User davr over at a new web applications question-and-answer site is looking for BugMeNot alternatives that don’t suck. For those of you not familiar with BugMeNot.com, this is a site that collects username and password combinations that allow access to web material that is behind a free registration firewall. Here’s how someone would use the site:
- A search engine points to an interesting article at GiveMeUrEmailz.com but the entire article is only available to (free) registered users.
- No problem! Just go to BugMeNot.com and search GiveMeUrEmailz.com
- Take a combination of username and password that has a high success rate (say, email@example.com and TakeTh1sM0nk3y)
- Head over to the site with this combination. If you get in, congratulations! You’ve had a little taste of victory today.
Seems like a good deal, right? Well, davr still isn’t satisfied:
I used to love Bugmenot … but then they started blocking more and more sites. Now I’d say a good 75% of the time I try to find logins on bugmenot, the site is blocked. Is there a service like bugmenot that doesn’t block sites?
For example, all of these sites require registration to download files posted by users, and all of them are blocked from BugMeNot. dcemu.co.uk, ubuntuforums.org, club.cdfreaks.com
To be clear, this problem is because BugMeNot stops users from adding logins for them, not because of the individual sites themselves are blocking logins from bugmenot.
I know of things like mailinator, but the whole point of BugMeNot is so I don’t have to go through the hassle of registering and setting up an account with fake details just to download that one useful piece of information from a site I never plan to visit again.
Try a little exercise for me. Take your thumb and index finger (assuming, of course, you have them handy) and rub them together gently.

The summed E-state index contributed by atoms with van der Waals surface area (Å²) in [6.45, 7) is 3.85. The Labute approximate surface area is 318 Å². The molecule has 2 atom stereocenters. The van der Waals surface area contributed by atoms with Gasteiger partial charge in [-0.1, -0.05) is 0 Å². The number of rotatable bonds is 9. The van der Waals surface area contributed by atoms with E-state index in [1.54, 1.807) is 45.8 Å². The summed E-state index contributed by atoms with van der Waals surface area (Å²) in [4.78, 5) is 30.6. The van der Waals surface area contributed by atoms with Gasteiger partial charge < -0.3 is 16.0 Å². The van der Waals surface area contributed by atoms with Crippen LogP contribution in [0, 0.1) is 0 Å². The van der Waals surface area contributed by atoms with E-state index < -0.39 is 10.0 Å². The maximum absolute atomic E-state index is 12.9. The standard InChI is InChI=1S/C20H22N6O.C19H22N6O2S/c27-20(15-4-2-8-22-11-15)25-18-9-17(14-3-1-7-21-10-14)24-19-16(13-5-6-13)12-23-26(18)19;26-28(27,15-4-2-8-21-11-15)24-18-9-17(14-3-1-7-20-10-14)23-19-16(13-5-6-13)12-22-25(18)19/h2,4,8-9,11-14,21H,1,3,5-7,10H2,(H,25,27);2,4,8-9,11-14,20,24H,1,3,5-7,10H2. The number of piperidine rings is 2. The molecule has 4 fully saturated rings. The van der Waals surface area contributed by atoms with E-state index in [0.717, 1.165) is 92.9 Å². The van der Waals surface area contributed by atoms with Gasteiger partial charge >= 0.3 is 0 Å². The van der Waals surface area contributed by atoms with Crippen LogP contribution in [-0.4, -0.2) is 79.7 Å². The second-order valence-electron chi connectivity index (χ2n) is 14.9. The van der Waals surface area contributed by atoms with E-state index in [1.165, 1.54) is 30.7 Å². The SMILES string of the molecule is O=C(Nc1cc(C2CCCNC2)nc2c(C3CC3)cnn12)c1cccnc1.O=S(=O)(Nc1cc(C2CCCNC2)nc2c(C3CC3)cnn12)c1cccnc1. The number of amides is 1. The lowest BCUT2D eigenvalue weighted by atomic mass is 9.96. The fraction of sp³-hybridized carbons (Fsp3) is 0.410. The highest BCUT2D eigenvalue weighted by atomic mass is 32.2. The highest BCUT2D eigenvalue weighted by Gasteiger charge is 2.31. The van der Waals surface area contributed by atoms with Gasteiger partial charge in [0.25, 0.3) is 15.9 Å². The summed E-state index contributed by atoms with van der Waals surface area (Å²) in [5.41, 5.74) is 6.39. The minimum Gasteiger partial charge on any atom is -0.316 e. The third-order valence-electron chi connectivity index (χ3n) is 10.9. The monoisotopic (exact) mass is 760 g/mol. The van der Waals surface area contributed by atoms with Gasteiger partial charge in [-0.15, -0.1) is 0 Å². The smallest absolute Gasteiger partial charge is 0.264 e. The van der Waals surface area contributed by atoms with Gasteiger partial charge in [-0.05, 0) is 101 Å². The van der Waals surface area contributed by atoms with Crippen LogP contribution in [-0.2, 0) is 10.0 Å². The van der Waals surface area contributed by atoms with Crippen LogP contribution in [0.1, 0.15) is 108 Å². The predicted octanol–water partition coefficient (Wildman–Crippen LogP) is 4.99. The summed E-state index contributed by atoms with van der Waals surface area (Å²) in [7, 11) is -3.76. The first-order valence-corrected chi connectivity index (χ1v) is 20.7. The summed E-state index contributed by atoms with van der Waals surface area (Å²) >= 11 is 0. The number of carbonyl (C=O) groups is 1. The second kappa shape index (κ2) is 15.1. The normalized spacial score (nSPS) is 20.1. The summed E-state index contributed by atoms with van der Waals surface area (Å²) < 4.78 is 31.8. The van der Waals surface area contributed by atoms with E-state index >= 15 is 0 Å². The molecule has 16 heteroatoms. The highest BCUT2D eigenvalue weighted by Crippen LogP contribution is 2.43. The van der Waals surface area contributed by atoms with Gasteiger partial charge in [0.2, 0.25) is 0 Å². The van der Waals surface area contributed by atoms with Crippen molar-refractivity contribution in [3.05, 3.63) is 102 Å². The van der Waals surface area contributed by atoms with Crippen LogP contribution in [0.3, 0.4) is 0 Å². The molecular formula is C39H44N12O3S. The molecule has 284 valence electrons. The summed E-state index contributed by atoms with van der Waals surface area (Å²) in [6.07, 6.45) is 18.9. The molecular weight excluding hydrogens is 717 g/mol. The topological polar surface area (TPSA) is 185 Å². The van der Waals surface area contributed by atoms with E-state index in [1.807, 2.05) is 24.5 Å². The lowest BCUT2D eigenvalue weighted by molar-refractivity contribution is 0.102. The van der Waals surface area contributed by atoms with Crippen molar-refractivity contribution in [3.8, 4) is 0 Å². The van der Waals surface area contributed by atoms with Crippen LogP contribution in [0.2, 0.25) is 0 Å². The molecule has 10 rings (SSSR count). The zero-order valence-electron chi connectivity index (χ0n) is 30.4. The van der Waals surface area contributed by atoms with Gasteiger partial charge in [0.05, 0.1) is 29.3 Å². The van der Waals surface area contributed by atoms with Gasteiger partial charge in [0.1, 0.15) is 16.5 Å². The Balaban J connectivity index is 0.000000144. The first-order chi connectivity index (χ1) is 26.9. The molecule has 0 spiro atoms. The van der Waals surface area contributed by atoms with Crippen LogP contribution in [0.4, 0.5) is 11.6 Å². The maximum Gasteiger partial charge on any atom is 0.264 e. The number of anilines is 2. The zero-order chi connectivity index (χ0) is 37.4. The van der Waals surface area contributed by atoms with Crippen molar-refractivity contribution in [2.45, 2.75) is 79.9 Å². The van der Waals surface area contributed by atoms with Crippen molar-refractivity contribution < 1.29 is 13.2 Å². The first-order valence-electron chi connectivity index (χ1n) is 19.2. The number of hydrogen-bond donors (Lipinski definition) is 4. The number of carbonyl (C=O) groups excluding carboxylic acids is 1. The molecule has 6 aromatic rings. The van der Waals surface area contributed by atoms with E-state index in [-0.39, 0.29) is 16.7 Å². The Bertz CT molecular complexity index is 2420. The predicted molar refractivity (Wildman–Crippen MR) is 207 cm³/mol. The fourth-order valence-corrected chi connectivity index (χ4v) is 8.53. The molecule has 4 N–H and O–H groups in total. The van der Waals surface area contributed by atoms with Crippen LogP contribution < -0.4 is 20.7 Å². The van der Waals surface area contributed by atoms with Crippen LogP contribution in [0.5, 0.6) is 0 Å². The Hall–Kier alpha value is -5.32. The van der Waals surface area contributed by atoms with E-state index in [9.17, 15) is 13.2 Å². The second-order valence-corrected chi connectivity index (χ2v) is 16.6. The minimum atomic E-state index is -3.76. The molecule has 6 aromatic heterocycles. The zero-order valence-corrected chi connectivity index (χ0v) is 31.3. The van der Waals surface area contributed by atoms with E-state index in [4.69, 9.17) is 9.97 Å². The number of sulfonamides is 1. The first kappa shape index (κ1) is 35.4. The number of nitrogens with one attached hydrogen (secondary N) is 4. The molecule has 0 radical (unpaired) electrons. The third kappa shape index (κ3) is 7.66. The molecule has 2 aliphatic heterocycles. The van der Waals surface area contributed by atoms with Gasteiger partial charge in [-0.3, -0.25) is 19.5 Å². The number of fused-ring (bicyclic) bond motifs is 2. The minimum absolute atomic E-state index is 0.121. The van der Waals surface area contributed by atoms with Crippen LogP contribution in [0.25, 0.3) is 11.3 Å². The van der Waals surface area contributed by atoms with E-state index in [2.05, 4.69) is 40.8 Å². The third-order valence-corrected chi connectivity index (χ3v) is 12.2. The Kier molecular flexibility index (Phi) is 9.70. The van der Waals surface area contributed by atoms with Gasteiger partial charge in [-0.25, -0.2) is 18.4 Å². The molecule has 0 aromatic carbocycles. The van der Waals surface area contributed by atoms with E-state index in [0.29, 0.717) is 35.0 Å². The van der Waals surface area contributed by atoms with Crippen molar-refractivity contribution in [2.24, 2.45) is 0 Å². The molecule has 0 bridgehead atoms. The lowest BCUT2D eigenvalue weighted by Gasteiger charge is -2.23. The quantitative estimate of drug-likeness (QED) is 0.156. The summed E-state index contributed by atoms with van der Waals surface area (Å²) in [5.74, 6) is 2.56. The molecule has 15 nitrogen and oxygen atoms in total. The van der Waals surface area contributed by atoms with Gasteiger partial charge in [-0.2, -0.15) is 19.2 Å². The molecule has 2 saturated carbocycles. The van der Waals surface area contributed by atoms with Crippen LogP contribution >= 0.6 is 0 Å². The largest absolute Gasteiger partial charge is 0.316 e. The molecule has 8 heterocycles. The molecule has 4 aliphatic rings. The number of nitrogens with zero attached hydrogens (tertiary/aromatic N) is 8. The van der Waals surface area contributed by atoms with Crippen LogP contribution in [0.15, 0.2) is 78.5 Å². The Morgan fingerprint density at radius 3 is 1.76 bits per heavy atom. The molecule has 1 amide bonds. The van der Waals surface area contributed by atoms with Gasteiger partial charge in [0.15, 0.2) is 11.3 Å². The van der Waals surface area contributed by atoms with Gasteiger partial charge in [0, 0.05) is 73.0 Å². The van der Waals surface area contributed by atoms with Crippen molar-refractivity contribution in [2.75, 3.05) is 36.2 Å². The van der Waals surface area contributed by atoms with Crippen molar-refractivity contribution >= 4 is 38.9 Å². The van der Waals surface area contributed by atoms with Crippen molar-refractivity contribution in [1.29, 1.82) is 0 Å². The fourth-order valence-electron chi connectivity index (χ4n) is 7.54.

Listen carefully. Do you hear that? It’s the world’s smallest violin playing the world’s saddest song.
First off, the information he was seeking was (monetarily) free to begin with. For a while he was able to bypass the compulsory but free registration by taking advantage of the kindness of a stranger who donated his creds to BugMeNot. And now he’s complaining that he actually has to register himself because — you’d better sit down — the website needs real people to send e-mails to in order to pay the bills? And worse yet, BugMeNot sucks (or so he says) because it actually honors the wishes of the website if they ask to be blocked from this game? What the heck is this world coming to?! (end sarcasm)
There’s very little content that’s truly free. You either pay for it through a subscription or a one-time payment, or you pay with time, aggravation, and distraction in the form of embedded advertising, registration, “welcome screens” with little video commercials, etc. Either way, these direct or indirect payments are in place to pay the bills for the people providing the content. I don’t blame websites at all for stepping up and actively reducing means by which people can bypass the indirect payment methods they’ve put in place.
If the thesis of this article over at The Atlantic is to be believed, one might infer that the websites still on BugMeNot.com are the ones that haven’t figured out that a business model that’s based completely on giving away everything and sticking ads in it is a loser’s game. (Hmmmm … may need to rethink my website then! ) One might also suggest that sites like BugMeNot will be compelled to follow its lead and honor requests to remove online publishers from their databases because they’ll fear reprisal: “You’re helping people to steal our content.” In the long run, the things that made sites like BugMeNot so much fun for a while will be seen less and less. BugMeNot as it once was is gone because publishers have upped the ante.
One of my colleagues said the same thing about Kitco.com. Lots of great information, but he said something to the effect of “Oh my goodness, those ads are obnoxious!” Well, gee, sorry they bug you, but that’s how they pay the bills and bring you all of the free charts and free content.
Some people will never be satisfied. These are the kinds of customers that you want to send to your competitors. Bug me not.